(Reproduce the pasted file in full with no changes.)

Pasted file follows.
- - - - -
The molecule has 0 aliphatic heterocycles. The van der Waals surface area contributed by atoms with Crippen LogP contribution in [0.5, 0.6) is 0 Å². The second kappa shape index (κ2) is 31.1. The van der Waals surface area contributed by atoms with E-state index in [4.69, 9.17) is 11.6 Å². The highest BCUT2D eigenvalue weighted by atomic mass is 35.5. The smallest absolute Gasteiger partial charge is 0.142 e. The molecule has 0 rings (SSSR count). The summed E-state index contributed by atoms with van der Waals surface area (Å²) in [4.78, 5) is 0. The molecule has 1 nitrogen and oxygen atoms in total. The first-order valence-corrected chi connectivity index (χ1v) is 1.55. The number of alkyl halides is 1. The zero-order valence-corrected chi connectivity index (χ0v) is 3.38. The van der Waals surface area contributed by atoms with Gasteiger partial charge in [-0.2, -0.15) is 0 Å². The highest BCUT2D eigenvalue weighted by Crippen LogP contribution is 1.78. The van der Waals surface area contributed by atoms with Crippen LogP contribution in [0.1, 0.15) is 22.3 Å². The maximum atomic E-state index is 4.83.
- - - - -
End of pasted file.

The molecule has 0 aliphatic heterocycles. The van der Waals surface area contributed by atoms with Crippen LogP contribution in [0.5, 0.6) is 0 Å². The second kappa shape index (κ2) is 31.1. The van der Waals surface area contributed by atoms with E-state index in [4.69, 9.17) is 11.6 Å². The highest BCUT2D eigenvalue weighted by atomic mass is 35.5. The smallest absolute Gasteiger partial charge is 0.142 e. The molecule has 0 rings (SSSR count). The summed E-state index contributed by atoms with van der Waals surface area (Å²) in [4.78, 5) is 0. The molecule has 1 nitrogen and oxygen atoms in total. The first-order valence-corrected chi connectivity index (χ1v) is 1.55. The number of alkyl halides is 1. The zero-order valence-corrected chi connectivity index (χ0v) is 3.38. The van der Waals surface area contributed by atoms with Gasteiger partial charge in [-0.2, -0.15) is 0 Å². The highest BCUT2D eigenvalue weighted by Crippen LogP contribution is 1.78. The van der Waals surface area contributed by atoms with Crippen LogP contribution in [0.1, 0.15) is 22.3 Å². The maximum atomic E-state index is 4.83.